Make the grade for Wegener's granulomatosis after kidney transplantation
ABSTRACT Antineutrophil cytoplasmic antibodies-associated vasculitis (AAV) is a well-described cause of multiple organ involvement including rapidly progressive pauci-immune crescentic glomerulonephritis. Kidney transplantation (KTx) is considered the treatment of choice in patients with end-stage renal disease (ESRD) due to AAV. Patient and graft survival in AAV after KTx is favourable and comparable with other non-diabetic causes of ESRD. While relapse of AAV is high in dialysis patients (up to 50%), it decreases after KTx (8.6–22.2%). Yet, relapse may occur at any time after KTx and transplant involvement has been documented in at least 25 cases. Therapeutic guidelines for the management of AAV after KTx do not exist and clinical management is a controversial discussion. We present two unusual cases of young males with smouldering AAV who recently underwent KTx at our hospital. Case 1 experienced repeated relapses after KTx and was finally successfully treated with rituximab. Case 2 received rituximab pre-emptively before living kidney donation and remained free of flairs. Prompted by theses two cases, we reviewed the literature focusing on the right point of time for transplantation, risk assessment, role of antineutrophil cytoplasmic antibodies, clinical presentation of flairs and immunosuppression in smouldering Wegener's granulomatosis (WG) and in relapse, including individualized treatment with rituximab.
- Rheumatology 06/2002; 41(5):481-3. · 4.44 Impact Factor
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ABSTRACT: Rituximab is increasingly used off label for difficult-to-treat auto-immune diseases. We reviewed the main case series or clinical studies to identify the best indications of rituximab and the situations at substantial risks for adverse events. Refractory immune thrombocytopenic purpura was the main indication. However, the long term benefit-to-risk ratio of rituximab treatment before or after splenectomy is unknown. A single 375 mg/m2 infusion may be as efficacious as the classical four infusions cycle. Rituximab is the best treatment for cold agglutinin disease. In warm agglutinin auto-immune anaemia, its efficacy has essentially been reported in chronic lymphocytic leukemia (CLL) patients and in children. In CLL patients, lethal adverse events occurred in patients also receiving cyclophosphamide. Rituximab seems to have an interesting benefit-to-risk ratio in Wegener granulomatosis (excepted in granulomatous lesions), HCV-associated symptomatic cryoglobulinemia in patients unresponsive to anti-viral therapy, pemphigus and thrombotic thrombocytopenic purpura. Efficacy and safety data in lupus are difficult to interpret. Serum sickness disease is not exceptional in immune thrombocytopenic purpura (ITP), lupus and sicca syndrome patients. A substantial infectious risk has been reported in pemphigus patients and in post-renal transplant cryoglobulinemia. Double-blind randomised controlled trials and phase IV studies are mandatory in most clinical settings to confirm the overall favourable perception of rituximab benefit to risk ratio.Clinical Reviews in Allergy & Immunology 03/2008; 34(1):103-10. · 4.73 Impact Factor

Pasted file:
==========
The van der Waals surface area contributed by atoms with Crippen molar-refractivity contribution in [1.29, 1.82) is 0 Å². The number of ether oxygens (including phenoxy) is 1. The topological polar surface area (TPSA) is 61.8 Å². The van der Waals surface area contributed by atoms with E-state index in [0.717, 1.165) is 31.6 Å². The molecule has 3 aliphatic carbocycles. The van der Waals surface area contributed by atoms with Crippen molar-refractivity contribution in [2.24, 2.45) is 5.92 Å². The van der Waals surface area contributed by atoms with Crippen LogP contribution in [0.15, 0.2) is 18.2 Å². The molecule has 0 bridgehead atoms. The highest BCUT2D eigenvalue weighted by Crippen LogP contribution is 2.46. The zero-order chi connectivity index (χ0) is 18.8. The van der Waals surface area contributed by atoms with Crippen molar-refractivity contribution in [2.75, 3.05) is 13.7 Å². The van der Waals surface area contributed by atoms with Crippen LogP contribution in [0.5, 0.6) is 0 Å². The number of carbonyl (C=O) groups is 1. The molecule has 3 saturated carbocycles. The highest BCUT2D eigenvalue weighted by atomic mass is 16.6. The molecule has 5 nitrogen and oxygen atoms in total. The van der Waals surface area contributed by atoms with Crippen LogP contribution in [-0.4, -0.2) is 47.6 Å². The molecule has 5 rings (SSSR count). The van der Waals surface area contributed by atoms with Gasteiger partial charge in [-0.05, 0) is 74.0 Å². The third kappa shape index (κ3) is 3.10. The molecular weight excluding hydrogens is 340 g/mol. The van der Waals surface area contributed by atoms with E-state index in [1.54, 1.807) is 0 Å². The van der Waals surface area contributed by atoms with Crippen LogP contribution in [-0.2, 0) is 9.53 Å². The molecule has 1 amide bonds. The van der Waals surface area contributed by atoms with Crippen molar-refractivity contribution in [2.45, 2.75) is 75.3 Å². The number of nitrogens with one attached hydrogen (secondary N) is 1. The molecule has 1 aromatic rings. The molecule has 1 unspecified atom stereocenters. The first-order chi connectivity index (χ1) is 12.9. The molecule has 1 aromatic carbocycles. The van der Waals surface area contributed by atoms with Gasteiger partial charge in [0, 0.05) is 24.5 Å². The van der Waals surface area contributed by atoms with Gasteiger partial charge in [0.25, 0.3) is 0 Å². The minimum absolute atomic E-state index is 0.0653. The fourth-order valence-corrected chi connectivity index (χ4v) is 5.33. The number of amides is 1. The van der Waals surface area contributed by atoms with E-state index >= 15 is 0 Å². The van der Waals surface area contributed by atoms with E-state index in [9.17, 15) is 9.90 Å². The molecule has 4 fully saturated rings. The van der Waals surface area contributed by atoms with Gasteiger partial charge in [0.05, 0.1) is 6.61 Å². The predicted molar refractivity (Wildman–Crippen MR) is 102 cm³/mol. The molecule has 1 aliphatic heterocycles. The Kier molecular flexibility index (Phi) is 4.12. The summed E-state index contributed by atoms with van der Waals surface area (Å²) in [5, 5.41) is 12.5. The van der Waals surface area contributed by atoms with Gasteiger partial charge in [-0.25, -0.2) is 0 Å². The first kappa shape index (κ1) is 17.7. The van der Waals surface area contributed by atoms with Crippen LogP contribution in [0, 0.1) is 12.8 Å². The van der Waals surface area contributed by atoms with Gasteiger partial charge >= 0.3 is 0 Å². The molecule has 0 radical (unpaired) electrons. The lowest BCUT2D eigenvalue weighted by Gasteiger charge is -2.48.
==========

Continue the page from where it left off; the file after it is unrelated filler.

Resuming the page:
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ABSTRACT: We performed a retrospective evaluation of whether c-ANCA titres (indirect immunofluorescence) and anti-proteinase 3 (PR3)-ANCA levels (ELISA) at diagnosis and following immunosuppressive treatment are predictive of relapse of ANCA-associated vasculitis. Patients diagnosed with PR3-ANCA-associated vasculitis between 1991 and 2002, with at least 2 yr of follow-up, and treated with cyclophosphamide and corticosteroids only (1991-1996) or switched to azathioprine after induction of remission with cyclophosphamide and corticosteroids (1997-2002) were included. ANCA were assessed by immunofluorescence and direct PR3-specific ELISA at diagnosis and 3, 6, 12, 18 and 24 months after diagnosis. Actuarial relapse-free survival was analysed with the log rank test. We studied 87 patients positive for PR3-ANCA: 46 were on cyclophosphamide maintenance therapy and 41 switched to azathioprine. Overall actuarial relapse-free survival was 72% at 2 yr and 34% at 5 yr. Relapse-free survival did not differ between patients on cyclophosphamide maintenance and patients switched to azathioprine maintenance (P = 0.34). Patients who became and stayed negative for c-ANCA (immunofluorescence) or PR3-ANCA (ELISA) until 24 months after diagnosis had a lower risk of relapse (P = 0.01 and P = 0.02, respectively). Positive c-ANCA (immunofluorescence) titres at 3 [relative risk (RR) 2.0; 95% confidence interval (CI) 1.2-3.8], 12 (RR 1.9; 95% CI 1.1-3.3), 18 (RR 2.9; 95% CI 1.3-4.6) and 24 months (RR 2.6; 95% CI 1.2-5.0) were significantly associated with relapse within 5 yr after diagnosis. PR3-ANCA levels >10 U/ml at 18 (RR 2.7, 95% CI 1.1-4.3) and 24 months (RR 4.6; 95% CI 1.2-6.3) were predictive of relapse within 5 yr. In the azathioprine group, a positive c-ANCA titre at the time of switching to azathioprine (RR 2.2; 95% CI 1.0-5.4) was associated with relapse. Positive c-ANCA (immunofluorescence) and PR3-ANCA (ELISA) titres during early follow-up identify patients at increased risk of relapse.Rheumatology 06/2006; 45(6):724-9. · 4.44 Impact Factor